Extract first published 1973
What speaks to us, seemingly, is always the big event, the untoward,
the extra-ordinary: the front-page splash, the banner headlines. Railway trains
only begin to exist when they are derailed, and the more passengers that are
killed, the more the trains exist. Aeroplanes achieve existence only when they
are hijacked. The one and only destiny of motor-cars is to drive into plane
trees. Fifty-two weekends a year, fifty-two casualty lists: so many dead and
all the better for the news media if the figures keep going up! Behind the event
there is a scandal, a fissure, a danger, as if life reveals itself only by way
of the spectacular, as if what speaks, what is significant, is always abnormal:
natural cataclysms or social upheavals, social unrest, political scandals.
In our haste to measure the historic, significant and revelatory, let’s
not leave aside the essential: the truly intolerable, the truly inadmissible.
What is scandalous isn’t the pit explosion, it’s working in coalmines.
‘Social problems’ aren’t ‘a matter of concern’
when there’s a strike, they are intolerable twenty-four hours out of twenty-four,
three hundred and sixty-five days a year.
Tidal waves, volcanic eruptions, tower blocks that collapse, forest fires, tunnels
that cave in, the Drugstore de Champs-Elysées burns down. Awful! Terrible!
Monstrous! Scandalous! But where’s the scandal? The true scandal? Has
the newspaper told us everything except: not to worry, as you can see life exists,
with its ups and downs, things happen, as you can see.
The daily newspapers talk of everything except the daily. The papers annoy me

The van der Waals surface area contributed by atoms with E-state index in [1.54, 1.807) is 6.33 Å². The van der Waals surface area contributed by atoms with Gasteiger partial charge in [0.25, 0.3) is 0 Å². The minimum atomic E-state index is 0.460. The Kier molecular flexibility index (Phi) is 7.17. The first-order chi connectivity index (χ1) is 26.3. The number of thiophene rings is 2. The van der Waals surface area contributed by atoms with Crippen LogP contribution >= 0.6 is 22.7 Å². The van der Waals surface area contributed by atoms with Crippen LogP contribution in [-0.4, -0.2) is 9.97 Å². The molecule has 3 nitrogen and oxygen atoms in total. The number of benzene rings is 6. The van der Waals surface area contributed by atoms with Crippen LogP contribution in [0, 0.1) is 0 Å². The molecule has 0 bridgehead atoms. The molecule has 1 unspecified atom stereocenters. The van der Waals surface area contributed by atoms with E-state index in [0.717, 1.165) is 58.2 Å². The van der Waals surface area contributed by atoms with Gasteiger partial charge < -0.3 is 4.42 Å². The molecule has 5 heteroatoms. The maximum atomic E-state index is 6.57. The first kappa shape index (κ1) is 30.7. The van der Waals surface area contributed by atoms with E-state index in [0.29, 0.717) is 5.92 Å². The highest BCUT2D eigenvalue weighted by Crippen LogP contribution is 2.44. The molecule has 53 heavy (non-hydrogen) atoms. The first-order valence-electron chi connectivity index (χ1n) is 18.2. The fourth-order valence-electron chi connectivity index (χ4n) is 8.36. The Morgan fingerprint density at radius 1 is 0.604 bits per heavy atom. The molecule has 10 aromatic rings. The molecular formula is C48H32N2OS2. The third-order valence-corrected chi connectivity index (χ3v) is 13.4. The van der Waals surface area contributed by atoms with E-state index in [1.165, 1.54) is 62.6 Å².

, they teach me nothing. What they recount doesn’t concern me, doesn’t
ask me questions and doesn’t answer the questions I ask or would like
What’s really going on, what we’re experiencing, the rest, all the
rest, where is it? How should we take account of, question, describe what happens
every day and recurs everyday: the banal, the quotidian, the obvious, the common,
the ordinary, the infra-ordinary, the background noise, the habitual?
To question the habitual. But that’s just it, we’re habituated to
it. We don’t question it, it doesn’t question us, it doesn’t
seem to pose a problem, we live it without thinking, as if it carried within
it neither question nor answers, as if it weren’t the bearer of any information.
This is not longer even conditioning, it’s anaesthesia. We sleep through
our lives in a dreamless sleep. But where is our life? Where is our body? Where
is our space?
How are we to speak of these ‘common things’, how to track them
down rather, how to flush them out, wrest them from the dross in which they
remain mired, how to give them a meaning, a tongue, to let them, finally, speak
of what is, of what we are.
What’s needed perhaps is finally to found our own anthropology, one that
will speak about us, will look in ourselves for what for so long we’ve
been pillaging from others. Not the exotic anymore, but the endotic.
To question what seems so much a matter of course that we’ve forgotten
its origins. To rediscover something of the astonishment that Jules Verne or
his readers may have felt faced with an apparatus capable of reproducing and
transporting sounds. For the astonishment existed, along with thousands of others,
and it’s they which have moulded us.
What we need to question is bricks, concrete, glass, our table manners, our
utensils, our tools, the way we spend our time, our rhythms. To question that
which seems to have ceased forever to astonish us. We live, true, we breathe,
true; we walk, we open doors, we go down staircases, we sit at a table in order
to eat, we lie down on a bed in order to sleep. How? Why? Where? When? Why?
Describe your street. Describe another street. Compare.
Make an inventory of you pockets, of your bag. Ask yourself about the provenance,
the use, what will become of each of the objects you take out.
Question your tea spoons.
What is there under your wallpaper?
How many movements does it take to dial a phone number?
Why don’t you find cigarettes in grocery stores? Why not?
It matters little to me that these questions should be fragmentary, barely indicative
of a method, at most of a project. It matters a lot to me that they should seem
trivial and futile: that’s exactly what makes them just as essential,
if not more so, as all the other questions by which we’ve tried in vain
to lay hold on our truth.